Never has the enforcement of rules pertaining to motor vehicles, such as the compulsory wearing of helmets or the fastening of seat belts, been as stringent as it is now. A major change in enforcement was brought in thanks to repeated orders on the issue of road safety by the Madras High Court. Today, as a result, the number of fatalities in road traffic accidents has also come down considerably, Traffic Police sources claim.
Vijayaragavan, an advocate, said, “Thanks to the High Court zealously following up on the enforcement of the helmet and seat belt rule, there is a palpable change. Policemen have been literally browbeaten into carrying out the mandate of the court on the ground. Thanks to such perseverance, in the face of adverse reactions, everyone is now compelled to obey.”
It is not only the traffic police that has contributed to reduced road accidents but also the changing mindset of the public. Hefty fines under new rules are a contributory factor, too.
“People are slowly changing now. They are obeying the rules. Even children riding pillion are seen wearing helmets,” said Kannan, a traffic police constable. One can now see policemen at nearly every street corner in the city involved in random traffic checks. Users of motor vehicles without helmets can no longer avoid paying hefty fines.
In recent days, traffic police teams across Chennai have taken the job of spreading awareness very seriously and adopted many innovative methods to create awareness among motorists about helmets. They give demonstrations on what happens when rules of the road are not followed, mobile vans screen videos on road safety rules, and sometimes, as an incentive, those wearing helmets are rewarded with free helmets, sweets and chocolates.
More than 340 traffic inspectors/ reserve sub-inspectors, along with traffic constables, are involved in this awareness campaign. Young police Constables from the Tamil Nadu Special Police have also been deployed to assist the traffic officials.
A total 13,68,318 cases were booked against motorists for not wearing helmets within the city limits, and 5,84,585 pillion riders were challaned. The number of fatalities stood at 1,232 and the figure reduced to 1,190, according to official sources. Additional Commissioner of Police A. Arun said the fatalities had decreased by 42 compared with last year.
“Our enforcement level went up manifold in the past few months. Last year, 7.8 lakh cases were booked for helmetless riding. Now, it has touched 13.68 lakh as of end November,” he said.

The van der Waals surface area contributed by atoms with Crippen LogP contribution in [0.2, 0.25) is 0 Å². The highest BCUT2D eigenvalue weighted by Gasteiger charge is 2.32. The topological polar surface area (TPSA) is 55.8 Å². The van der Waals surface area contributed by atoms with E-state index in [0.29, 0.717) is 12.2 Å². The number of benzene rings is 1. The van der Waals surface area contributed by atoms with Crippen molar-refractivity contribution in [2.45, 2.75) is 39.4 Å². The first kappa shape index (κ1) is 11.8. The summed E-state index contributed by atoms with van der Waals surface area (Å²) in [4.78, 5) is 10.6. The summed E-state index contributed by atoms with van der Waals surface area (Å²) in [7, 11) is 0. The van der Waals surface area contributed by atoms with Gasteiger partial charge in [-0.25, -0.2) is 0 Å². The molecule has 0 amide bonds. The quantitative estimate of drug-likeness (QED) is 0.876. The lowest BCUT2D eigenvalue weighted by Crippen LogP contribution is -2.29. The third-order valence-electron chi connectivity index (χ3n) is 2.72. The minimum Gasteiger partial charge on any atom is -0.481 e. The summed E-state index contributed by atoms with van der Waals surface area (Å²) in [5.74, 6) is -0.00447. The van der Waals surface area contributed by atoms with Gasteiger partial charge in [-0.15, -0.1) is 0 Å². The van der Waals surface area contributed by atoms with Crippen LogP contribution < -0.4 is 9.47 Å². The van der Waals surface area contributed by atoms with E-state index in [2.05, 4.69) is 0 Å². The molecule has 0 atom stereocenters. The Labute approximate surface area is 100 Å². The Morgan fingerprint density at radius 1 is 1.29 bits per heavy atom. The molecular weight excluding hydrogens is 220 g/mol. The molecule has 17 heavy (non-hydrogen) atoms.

The traffic police is also conducting a vigorous campaign to ensure drivers of four-wheelers wear seat belts. The city traffic police booked/ challaned 1.74 lakh persons for the offence of not wearing seat belts.
Now, the State has a strong institutional framework, integrating various government departments such as the Police, Transport, Highways, Health, Education and other stakeholder departments at the highest level. Performance on the enforcement of traffic laws and and achievements on the road safety front was made a critical part of the assessment of annual performance in appraisal reports of field officers.
Professor Venkatesh Balasubramanian of the Indian Institute of Technology-Madras’ Engineering Department, and Advisor to the Tamil Nadu Accident and Emergency Care Initiative (TAEI), said: “Data-driven research and analysis of traffic accidents assists field officers in combating traffic accidents. RADMS, a software, is being used for the collection of data on road accidents, and their causes and analyses for prevention [of accidents]. A new, comprehensive system called TARA is being pilot tested for getting better quality of data, and hence, the analysis based on it.”
Promodh Kumar, Inspector General of Police, Traffic and Road Safety Cell, said: “In comparison to 2016, up to the current year so far, there has been a big jump by 120% in the enforcement of the rules of the Motor Vehicles Act. More than 10 lakh driving licences have been suspended/ cancelled and more than 9 lakh awareness campaigns have been organised in last three years.”
Mr. Kumar also said Highway Patrol vehicles had moved 17,554 road accident victims to the hospital during the golden hour, of which 13,629 persons were saved in 2018, and in the current year, up to October, 17,401 injured persons had been immediately shifted to the hospital, during the golden hour, by the Highway Patrol, among whom 10,719 persons had survived.
The immediate aim is to reduce the number of fatalities in road accidents by 50% by 2020, and reduce it to 0% by 2030.
More importantly, with the data in hand, the authorities also have ambulances from the 108 service, waiting near accident-prone zones on standby, with the average response time improved to 13 minutes in cities and 17 minutes in rural areas across the State.
With the 108 app in place, callers did not have to describe their precise location to seek help. On the dashboard of the ambulance driver, the 108 app helped mark out the exact location of the accident.
Protocol in place
The TAEI integrated 26 Government Medical College Hospitals, 31 District Headquarters Hospitals and 21 Government Hospitals working in strategic locations across the State. Every TAEI centre has a designated Trauma Nodal Officer and Nurse Coordinators on duty at all times. Earlier, the victim had to be rushed to the nearest hospital for entering an accident report and only then could the victim be taken to a district hospital or bigger hospital. In the new system, each hospital has trained staff who are skilled and protocols for management have been established.